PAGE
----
The paper reports the results of a survey of 41 practitioners who where asked to report on the methods they were using on their projects, and the reasons for their success or failure. Most importantly this conventional approach to farming systems research failed to incorporate the experience and knowledge of farmers into its survey design. It is concluded that simple research questions can often provide the needed information in order that technologies useful to resource poor farmers are developed. [Abstract based on mimeo version]
A Report on the Principles and Practices of Farming Systems Research Used by the Farming Systems Development Project
This guide to farming systems research (FSR) is aimed at agronomists and agricultural economists. Part I consists of introductory lectures on farming systems research. FSR is defined, its key concepts (farmer participation, holistic, multidisciplinary, iterative, feedback, contextual) are outlined, and problems in applying these concepts in practice are discussed. The purpose of diagnosis and suggestions for biological measurement are discussed with examples of applications to tillage depth and soil moisture. The nature of on -farm experiments is also explained.
The Farming Systems Development Project in Eastern Visayas, Philippines, produced useful results at an extremely low rate. This was judged an inefficient use of research resources. Rather than make assumptions about existing conditions, the researchers returned to first principles and asked what is the farmer problem and what resources are available to solve them? Proceeding along this line of questioning was not easy, as new research techniques had to be developed to provide accurate answers.
Participatory Method for Systems-Problem Research: Rehabilitating Marginal Uplands in the Philippines
A participatory method that promotes farmer determination in systems-problem research was developed in response to failures in adoption of improved cropping patterns among upland farmers in the Philippines. Techniques to identify systems problems involve group and individual farmer meetings. Problems surrounding cultivation of marginal uplands were identified. An informal random sample survey guided by topics of inquiry and biological measurements that employed systems analytical tools was used to obtain farmers' perception of 'systems-problems'.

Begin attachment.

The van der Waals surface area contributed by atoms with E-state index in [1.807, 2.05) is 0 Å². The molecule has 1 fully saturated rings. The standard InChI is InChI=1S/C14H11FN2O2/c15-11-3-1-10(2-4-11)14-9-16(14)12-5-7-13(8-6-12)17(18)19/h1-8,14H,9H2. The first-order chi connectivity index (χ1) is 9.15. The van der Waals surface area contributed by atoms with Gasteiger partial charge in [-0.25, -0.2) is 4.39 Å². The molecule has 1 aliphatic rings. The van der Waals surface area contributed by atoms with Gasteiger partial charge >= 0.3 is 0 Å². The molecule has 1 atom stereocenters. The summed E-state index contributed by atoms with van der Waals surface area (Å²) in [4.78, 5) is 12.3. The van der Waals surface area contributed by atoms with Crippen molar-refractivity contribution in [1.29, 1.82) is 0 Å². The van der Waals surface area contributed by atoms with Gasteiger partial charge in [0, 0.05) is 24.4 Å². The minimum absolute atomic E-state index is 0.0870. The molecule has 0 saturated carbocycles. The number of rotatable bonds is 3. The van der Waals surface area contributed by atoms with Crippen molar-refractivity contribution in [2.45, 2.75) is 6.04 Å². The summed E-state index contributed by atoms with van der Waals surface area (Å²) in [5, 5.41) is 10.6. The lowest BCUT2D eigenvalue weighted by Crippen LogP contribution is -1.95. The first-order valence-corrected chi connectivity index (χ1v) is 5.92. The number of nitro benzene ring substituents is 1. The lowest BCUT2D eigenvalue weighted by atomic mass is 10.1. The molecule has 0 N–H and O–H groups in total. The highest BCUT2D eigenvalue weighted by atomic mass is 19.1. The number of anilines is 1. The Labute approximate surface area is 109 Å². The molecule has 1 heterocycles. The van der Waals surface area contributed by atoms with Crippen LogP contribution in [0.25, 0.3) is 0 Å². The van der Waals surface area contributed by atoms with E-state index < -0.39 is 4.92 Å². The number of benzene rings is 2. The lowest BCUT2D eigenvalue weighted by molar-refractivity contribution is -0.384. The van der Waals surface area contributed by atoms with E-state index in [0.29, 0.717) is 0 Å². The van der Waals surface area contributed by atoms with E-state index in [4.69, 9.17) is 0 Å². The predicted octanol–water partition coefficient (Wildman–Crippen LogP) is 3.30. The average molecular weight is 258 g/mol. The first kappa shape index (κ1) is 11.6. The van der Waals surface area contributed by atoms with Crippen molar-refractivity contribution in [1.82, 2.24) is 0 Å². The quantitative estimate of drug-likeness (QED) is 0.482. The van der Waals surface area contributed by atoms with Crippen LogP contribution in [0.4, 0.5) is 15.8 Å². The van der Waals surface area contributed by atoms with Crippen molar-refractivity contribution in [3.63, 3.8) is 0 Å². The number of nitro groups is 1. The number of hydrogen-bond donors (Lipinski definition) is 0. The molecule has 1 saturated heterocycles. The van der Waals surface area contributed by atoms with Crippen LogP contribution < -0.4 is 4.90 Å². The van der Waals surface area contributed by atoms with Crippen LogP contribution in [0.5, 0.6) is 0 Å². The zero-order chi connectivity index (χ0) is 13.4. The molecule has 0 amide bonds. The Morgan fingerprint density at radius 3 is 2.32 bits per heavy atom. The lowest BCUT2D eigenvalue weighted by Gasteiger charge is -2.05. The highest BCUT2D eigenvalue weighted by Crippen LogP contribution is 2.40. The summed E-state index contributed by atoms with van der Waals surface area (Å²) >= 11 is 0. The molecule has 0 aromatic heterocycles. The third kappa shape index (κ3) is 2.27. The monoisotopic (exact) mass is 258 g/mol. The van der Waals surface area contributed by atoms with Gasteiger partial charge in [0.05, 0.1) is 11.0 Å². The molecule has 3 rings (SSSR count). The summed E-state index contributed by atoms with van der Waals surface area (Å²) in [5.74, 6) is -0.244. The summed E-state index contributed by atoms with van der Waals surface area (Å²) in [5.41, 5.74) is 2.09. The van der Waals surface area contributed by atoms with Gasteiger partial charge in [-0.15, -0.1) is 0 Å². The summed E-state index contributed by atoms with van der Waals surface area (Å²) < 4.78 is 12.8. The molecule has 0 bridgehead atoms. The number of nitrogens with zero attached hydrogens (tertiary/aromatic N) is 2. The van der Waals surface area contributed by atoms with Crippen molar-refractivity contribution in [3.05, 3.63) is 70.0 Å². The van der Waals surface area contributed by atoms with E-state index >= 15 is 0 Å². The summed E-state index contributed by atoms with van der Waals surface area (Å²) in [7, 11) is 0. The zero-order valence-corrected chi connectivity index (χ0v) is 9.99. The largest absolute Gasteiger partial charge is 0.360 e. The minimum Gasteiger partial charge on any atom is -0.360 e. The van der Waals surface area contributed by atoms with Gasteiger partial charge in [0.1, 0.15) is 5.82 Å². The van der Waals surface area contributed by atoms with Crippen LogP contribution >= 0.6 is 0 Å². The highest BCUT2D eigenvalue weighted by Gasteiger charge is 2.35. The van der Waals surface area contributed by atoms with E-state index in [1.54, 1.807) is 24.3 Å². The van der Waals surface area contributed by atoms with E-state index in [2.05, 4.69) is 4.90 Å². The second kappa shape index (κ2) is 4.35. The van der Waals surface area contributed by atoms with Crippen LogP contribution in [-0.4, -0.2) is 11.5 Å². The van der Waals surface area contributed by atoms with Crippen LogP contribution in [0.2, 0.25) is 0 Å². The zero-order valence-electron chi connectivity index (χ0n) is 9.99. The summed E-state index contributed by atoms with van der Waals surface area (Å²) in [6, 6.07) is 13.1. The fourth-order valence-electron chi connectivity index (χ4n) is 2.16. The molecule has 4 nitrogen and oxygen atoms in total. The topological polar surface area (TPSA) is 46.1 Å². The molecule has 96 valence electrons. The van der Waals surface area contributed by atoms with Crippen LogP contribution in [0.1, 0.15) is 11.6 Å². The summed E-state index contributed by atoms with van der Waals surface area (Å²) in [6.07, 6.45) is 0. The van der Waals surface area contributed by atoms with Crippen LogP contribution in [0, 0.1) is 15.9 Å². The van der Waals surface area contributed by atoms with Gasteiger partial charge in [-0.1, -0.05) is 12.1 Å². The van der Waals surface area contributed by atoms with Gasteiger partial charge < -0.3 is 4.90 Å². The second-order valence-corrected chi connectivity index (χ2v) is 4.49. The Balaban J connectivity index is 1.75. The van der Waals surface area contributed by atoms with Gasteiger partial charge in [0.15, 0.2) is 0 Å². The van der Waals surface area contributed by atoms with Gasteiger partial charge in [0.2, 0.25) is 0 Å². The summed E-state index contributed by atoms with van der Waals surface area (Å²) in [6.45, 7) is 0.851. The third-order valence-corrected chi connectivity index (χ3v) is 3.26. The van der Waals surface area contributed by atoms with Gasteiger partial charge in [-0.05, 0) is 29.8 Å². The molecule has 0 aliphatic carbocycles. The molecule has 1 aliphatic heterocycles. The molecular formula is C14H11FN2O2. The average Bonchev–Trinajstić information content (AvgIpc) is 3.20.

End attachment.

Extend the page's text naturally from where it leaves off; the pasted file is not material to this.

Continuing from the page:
This is a collection of materials relating to the integrated resource systems approach developed by ICLARM from farming systems research. This is a farmer participatory approach to natural resources management with sustainable production. The documents and extracts included discuss why integration is needed. They introduce the approach, its methods and applications. examples are presented of applications to use of marginal wetlands in Malawi, smallholdings in Ghana, and aquaculture in Bangladesh.
This paper outlines the principles and roles of farming systems research (FSR). It suggests that as sustainability becomes a concern, FSR must progress beyond a systems perspective with a predetermined crop focus to a farmer problem focus. Long-term objectives can be addressed through a natural resource systems focus and a livelihood focus. In all cases, FSR should be multidisciplinary. Realising the potential of FSR requires seeing beyond romantic notions about farmers and traditional farmers.
Aquaculture can improve the sustainability of small-scale farms provided that it is fully integrated with other enterprises and household activities so as to allow farm families and communities to manage their natural resources effectively. This requires consideration of pond management and fish husbandry as a means to a variety of ends (water storage, soil conservation and fertility, pest management etc.), not just the production of fish.
Este informe describe las diferentes etapas de un mÚtodo participativo en el proyecto de desarrollo de los Sistemas AgrÝcolas del Oriente de Visayas, Filipinas, para identificar los problemas prioritarios de los agricultores, diagnosticar los sistemas agrÝcolas, plantear hip¾tesis y experimentar. En este caso, la participaci¾n de los agricultores determin¾ la orientaci¾n de la intervenci¾n.
In order to attempt to improve the sustainable management of agricultural resources and reduce external inputs, an attempt was made to create a method for monitoring farmers use of resources. This was also used to monitor changes made to the farming system, providing an integrated analysis of livestock, forestry, aquaculture and crops. Maps and transects were used, with bioresource flow modelled between enterprises and resource types. Inputs and flows are recorded.
Developed from an "experiential learning exercise" in Agro-ecosystem mapping held at Rajendra Agricultural University, Pusa, this book could form the basis for a training programme on the following mapping methods : map of typography & hydrology, map of enterprises, map of social groups and transect of agro-ecological zones. Section A describes the training programme with the emphasis on field exercises covering the above methods.